Although ephemeral, urban flows can have a lasting effect on city organisation, affecting decisions taken by people regarding where to live, set up business and carry out activities. Thus, flows can be identified as an important factor shaping urban form while being shaped themselves by a series of urban and environmental factors. These include: land uses, which have an effect on trip generation by setting origins and destinations; infrastructure and terrain characteristics, which can make it easier or harder to use different routes; cultural aspects and collective memory, which can make people prefer one route over another, and so on.
My PhD research proposes an agent-based simulation model, entitled AXS, which aims to replicate urban patterns, such as the ones generated by accessibility and centrality measures, from the bottom-up by simulating the movements of individuals in cities. Thus, this research aims to simulate flows from the bottom-up, but to analyse the results on a larger scale and aggregated form. The proposed model is capable of generating artificial flows constrained only by urban morphological properties, but it can also be extended to simulate more complex movement patterns by differentiating agents’ behaviours and preferences, by generating trips based on real land use distribution, by including different transport modes, and so on. The flows patterns produced by the AXS model are compared to patterns of accessibility and centrality measures, as well as commercial and residential land uses distributions and traffic flows in real cities. The model allows for the disaggregation of the study of flows using different types of groups (such as socio-economic or ethnic groups) as well as to study the relationship between urban morphology and flows of movement.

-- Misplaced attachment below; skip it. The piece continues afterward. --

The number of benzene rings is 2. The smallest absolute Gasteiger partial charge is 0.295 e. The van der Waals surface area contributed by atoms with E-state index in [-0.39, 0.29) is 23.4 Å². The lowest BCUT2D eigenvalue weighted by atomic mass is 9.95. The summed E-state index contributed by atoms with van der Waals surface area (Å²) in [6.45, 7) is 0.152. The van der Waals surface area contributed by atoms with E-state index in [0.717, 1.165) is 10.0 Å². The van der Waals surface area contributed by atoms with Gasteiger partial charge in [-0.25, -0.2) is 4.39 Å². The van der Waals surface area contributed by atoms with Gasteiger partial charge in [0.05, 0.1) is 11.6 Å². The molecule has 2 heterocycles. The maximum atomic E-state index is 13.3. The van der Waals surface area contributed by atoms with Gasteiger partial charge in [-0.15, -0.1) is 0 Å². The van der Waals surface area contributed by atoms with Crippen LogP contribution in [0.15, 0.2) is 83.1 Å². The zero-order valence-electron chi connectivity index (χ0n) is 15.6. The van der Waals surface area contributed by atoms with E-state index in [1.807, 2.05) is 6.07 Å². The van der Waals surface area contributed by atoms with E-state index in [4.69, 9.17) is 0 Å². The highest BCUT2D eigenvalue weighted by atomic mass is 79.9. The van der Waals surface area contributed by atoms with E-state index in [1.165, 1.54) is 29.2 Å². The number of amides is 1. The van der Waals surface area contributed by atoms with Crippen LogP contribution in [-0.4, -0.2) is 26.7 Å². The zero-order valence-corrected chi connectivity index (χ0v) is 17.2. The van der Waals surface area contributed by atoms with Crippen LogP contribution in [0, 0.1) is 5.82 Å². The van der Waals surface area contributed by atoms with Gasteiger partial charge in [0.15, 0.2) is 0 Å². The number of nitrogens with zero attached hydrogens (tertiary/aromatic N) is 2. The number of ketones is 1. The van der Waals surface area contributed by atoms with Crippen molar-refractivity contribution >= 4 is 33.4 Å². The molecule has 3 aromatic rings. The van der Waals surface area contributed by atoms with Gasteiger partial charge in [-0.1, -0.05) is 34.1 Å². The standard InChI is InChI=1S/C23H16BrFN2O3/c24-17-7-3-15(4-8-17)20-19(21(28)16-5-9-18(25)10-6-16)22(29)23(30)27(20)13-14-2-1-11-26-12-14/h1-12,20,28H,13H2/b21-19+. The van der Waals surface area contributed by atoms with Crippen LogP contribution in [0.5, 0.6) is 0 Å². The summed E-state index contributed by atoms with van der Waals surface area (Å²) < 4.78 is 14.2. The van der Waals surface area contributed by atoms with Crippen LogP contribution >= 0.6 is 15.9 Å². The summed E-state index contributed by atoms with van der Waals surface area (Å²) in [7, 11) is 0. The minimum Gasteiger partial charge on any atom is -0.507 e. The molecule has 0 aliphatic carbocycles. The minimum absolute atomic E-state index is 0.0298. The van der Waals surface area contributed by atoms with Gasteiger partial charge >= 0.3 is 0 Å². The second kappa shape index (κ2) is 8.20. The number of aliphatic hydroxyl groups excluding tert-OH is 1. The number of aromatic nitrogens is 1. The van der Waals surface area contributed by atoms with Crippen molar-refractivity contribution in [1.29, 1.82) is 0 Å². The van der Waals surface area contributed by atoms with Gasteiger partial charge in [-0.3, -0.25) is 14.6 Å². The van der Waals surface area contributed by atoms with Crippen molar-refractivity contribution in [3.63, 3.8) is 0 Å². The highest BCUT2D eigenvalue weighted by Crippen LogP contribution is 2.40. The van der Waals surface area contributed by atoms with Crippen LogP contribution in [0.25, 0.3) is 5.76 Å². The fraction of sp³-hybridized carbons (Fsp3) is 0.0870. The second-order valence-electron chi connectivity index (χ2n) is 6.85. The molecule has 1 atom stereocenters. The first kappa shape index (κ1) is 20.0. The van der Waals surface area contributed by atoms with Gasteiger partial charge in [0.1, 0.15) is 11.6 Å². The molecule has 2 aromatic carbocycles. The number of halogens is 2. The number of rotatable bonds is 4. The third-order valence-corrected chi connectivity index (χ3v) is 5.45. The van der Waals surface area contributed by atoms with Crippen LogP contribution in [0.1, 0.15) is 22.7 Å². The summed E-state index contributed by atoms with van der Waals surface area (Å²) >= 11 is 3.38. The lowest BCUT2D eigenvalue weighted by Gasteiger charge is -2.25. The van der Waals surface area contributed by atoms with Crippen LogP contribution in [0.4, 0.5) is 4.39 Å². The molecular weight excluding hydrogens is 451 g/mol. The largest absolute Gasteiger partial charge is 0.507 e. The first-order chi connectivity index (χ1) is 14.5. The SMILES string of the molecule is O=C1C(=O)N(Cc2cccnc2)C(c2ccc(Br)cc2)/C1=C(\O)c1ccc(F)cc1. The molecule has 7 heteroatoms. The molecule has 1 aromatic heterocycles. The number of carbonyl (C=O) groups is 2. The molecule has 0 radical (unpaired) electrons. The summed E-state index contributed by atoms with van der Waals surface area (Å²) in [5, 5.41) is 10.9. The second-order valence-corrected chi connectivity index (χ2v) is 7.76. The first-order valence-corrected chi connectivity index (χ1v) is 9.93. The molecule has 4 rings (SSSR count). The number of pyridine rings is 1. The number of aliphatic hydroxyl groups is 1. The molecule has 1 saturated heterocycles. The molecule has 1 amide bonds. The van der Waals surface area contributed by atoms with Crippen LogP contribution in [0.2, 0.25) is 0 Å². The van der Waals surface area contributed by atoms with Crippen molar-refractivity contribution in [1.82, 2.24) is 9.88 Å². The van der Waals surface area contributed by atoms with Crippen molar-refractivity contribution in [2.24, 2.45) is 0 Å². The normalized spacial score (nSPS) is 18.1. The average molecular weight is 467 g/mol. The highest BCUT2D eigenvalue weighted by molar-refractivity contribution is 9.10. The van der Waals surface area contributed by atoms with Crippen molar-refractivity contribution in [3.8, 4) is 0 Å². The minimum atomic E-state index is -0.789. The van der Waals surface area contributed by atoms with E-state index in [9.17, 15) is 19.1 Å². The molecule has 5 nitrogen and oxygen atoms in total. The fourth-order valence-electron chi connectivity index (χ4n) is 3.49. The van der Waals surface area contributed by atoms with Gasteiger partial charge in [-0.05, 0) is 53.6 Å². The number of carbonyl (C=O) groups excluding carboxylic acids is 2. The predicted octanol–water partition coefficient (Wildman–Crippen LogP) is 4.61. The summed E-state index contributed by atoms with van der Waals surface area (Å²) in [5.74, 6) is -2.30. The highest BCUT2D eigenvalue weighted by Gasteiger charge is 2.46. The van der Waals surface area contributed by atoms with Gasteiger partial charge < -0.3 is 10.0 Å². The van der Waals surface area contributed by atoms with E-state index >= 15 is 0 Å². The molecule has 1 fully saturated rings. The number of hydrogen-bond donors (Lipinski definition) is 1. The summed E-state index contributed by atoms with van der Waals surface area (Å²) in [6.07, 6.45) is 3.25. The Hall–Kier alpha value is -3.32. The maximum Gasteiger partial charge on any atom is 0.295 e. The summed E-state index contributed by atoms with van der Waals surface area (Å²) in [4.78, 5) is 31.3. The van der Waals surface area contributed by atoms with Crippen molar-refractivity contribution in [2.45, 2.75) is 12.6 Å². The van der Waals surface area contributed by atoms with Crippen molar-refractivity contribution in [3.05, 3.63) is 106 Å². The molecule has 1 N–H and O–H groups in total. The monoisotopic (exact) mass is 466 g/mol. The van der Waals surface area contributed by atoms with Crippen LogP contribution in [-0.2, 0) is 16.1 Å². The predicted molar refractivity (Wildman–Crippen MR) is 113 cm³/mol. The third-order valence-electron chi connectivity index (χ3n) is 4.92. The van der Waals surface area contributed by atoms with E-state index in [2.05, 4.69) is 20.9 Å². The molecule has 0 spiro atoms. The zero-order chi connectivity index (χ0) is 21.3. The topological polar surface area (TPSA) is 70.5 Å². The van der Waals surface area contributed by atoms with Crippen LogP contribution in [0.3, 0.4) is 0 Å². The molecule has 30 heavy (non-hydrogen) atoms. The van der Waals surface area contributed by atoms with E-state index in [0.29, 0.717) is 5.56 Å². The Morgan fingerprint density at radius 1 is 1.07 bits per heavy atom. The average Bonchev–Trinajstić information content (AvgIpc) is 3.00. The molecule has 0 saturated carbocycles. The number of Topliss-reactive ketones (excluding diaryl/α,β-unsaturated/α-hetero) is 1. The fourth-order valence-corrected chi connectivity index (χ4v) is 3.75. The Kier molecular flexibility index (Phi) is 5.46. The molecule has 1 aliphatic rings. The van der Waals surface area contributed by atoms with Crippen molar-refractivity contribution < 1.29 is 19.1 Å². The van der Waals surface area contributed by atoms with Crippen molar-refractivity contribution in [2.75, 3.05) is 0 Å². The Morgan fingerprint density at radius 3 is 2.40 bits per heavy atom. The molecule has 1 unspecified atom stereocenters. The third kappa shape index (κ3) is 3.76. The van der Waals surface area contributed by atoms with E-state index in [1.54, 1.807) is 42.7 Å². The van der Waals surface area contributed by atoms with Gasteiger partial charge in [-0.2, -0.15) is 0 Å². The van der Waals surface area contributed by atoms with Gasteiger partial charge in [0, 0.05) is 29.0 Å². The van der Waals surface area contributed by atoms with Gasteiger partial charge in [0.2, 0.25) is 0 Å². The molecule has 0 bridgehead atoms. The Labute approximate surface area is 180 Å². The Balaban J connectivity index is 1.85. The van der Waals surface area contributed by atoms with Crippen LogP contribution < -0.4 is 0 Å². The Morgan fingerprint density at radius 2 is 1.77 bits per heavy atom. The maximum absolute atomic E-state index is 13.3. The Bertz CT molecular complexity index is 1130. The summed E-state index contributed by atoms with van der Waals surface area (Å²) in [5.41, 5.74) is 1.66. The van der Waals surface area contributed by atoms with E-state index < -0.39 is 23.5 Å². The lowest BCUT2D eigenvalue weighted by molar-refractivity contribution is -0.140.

The first experiment developed with the AXS model was carried out for the study area of the Greater London Authority (GLA) area. This experiment simulates urban flows with randomly generated origins and destinations inside the urbanised area of the GLA.
The second experiment developed for the GLA study area was carried out with real flow data from the UK 2010 Census. The urban area was divided in zones (MSOAs, from the census) and the information on the number of people living and working in each area was input to the model. A sample of those flows was simulated, and the result can be seen in the video below:
In the AXS model, flows can be disaggregated by population groups defined by characteristics such as ethnicity, income, occupation, etc. This can give us insights into the collective ‘activity space’ of each group, highlighting the more diverse and the more segregated areas of the city in terms of flows. The video below shows the results for the GLA area, disaggregated by ethnic group:
An application of the AXS model to the study of segregation was presented at the ABEP-UK Conference 2018, which took place at London on the 10th of March 2018.